Apparently, the idea of a green shopping mall isn’t an utter absurdity. Sparch Architects has just finished designing a million-square-foot shopping mall for Kuala Lampur, and their vision is maximally green, and maximally livable. The building is to be an anchor for an urban revival.
Conceived of as a massive hybrid space, that’s part public park, part shopping mall, and part urban promenade, the central space would be a partially uncovered atrium. To understand what’s clever about this design, you’ve got to back up and understand why your average city slicker has a problem with most malls.
First, they’re sealed off from surrounding neighborhoods, making foot traffic and leisure use an afterthought In other words, the ‘public’ space inside isn’t public at all. In most urban planning, that’s a massive problem, because it doesn’t allow for new buildings to build up a working, social fabric in a city—making for the desolate downtowns common throughout the US.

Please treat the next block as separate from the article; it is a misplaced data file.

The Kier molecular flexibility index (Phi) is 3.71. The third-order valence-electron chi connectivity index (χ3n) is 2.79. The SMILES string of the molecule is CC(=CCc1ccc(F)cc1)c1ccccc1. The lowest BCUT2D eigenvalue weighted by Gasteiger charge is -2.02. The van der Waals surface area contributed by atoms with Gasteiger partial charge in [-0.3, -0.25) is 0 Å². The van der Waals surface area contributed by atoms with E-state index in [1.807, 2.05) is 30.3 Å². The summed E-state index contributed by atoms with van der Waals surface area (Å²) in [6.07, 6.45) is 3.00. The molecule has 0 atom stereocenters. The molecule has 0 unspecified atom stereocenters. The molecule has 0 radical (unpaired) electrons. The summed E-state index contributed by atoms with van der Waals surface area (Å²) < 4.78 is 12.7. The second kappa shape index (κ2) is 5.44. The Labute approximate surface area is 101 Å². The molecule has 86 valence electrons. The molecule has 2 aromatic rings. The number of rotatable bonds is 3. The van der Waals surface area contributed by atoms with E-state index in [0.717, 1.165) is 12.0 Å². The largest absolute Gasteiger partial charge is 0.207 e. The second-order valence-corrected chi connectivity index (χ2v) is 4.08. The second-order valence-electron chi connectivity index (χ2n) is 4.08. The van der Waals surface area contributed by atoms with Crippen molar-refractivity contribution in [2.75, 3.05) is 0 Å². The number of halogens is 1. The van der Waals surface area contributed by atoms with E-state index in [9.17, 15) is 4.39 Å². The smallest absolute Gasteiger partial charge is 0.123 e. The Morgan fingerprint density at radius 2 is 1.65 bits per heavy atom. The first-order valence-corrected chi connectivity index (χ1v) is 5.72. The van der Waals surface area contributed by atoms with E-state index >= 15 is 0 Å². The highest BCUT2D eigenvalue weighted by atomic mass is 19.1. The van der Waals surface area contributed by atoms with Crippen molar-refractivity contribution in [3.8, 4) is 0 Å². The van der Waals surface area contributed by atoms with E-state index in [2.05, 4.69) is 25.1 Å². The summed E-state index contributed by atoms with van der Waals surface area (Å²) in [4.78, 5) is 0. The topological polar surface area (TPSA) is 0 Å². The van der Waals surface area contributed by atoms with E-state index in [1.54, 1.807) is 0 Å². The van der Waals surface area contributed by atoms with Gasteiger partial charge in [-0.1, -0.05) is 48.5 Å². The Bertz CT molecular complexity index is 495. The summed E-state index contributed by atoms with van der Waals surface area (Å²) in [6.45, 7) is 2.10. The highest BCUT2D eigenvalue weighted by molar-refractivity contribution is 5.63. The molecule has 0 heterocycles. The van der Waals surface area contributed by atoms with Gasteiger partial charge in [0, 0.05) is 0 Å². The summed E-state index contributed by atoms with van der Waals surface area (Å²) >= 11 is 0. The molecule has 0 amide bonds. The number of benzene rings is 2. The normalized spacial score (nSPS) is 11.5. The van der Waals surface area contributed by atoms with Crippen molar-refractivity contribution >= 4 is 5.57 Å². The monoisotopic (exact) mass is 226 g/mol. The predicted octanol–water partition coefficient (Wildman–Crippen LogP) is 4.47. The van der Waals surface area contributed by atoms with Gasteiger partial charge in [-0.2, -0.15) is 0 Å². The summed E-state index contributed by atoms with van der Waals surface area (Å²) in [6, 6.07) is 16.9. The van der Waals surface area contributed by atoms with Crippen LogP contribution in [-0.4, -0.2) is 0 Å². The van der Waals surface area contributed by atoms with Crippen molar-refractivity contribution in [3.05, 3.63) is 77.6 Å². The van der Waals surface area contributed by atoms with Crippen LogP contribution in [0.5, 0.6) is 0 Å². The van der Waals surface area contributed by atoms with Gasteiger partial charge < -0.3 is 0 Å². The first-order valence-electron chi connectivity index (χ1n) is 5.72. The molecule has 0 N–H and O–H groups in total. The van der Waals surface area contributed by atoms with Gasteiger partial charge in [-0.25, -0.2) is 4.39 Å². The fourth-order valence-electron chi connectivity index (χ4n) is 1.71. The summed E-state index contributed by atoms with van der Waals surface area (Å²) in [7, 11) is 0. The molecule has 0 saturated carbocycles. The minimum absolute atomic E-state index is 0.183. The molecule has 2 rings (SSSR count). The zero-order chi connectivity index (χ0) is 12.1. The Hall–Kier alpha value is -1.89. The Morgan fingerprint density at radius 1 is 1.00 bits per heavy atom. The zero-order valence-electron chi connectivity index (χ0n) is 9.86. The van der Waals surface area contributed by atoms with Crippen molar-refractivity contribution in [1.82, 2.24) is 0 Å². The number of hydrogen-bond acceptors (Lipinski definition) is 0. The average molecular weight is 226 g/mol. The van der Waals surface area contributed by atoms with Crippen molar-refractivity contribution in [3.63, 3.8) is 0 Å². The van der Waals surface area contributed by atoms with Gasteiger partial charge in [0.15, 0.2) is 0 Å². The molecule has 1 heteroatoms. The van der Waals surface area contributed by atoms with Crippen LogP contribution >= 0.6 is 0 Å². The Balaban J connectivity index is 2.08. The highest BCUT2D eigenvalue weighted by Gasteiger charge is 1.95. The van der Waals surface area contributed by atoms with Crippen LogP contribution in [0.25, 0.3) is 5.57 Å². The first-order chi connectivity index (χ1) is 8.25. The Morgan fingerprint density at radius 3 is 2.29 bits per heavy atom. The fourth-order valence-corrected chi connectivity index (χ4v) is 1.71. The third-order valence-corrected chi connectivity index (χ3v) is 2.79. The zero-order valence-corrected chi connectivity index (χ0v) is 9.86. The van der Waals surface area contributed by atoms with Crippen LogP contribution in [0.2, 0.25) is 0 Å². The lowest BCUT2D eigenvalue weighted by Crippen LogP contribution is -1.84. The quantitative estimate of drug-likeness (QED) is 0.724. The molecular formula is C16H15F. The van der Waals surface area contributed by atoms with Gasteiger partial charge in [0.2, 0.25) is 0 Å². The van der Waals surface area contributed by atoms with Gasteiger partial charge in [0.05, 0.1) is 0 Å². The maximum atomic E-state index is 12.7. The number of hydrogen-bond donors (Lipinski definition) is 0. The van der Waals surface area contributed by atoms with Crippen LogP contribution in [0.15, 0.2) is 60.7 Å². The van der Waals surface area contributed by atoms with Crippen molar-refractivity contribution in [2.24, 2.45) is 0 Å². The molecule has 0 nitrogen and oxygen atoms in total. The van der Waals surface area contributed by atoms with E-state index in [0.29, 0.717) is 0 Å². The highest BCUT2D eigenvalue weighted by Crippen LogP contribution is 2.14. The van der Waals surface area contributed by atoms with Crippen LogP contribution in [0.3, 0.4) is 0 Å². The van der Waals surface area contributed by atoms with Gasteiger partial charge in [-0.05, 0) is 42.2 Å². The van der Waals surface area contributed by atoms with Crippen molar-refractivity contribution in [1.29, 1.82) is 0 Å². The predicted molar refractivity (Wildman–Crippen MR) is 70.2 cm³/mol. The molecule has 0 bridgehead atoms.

Second, the energy costs are often insane, because a mall is generally a cavernous, fully air-conditioned space. The designers in this project estimate that energy use will be cut by 30%, thanks to the outdoor spaces and the improved shading from green cover. Check out the pictures: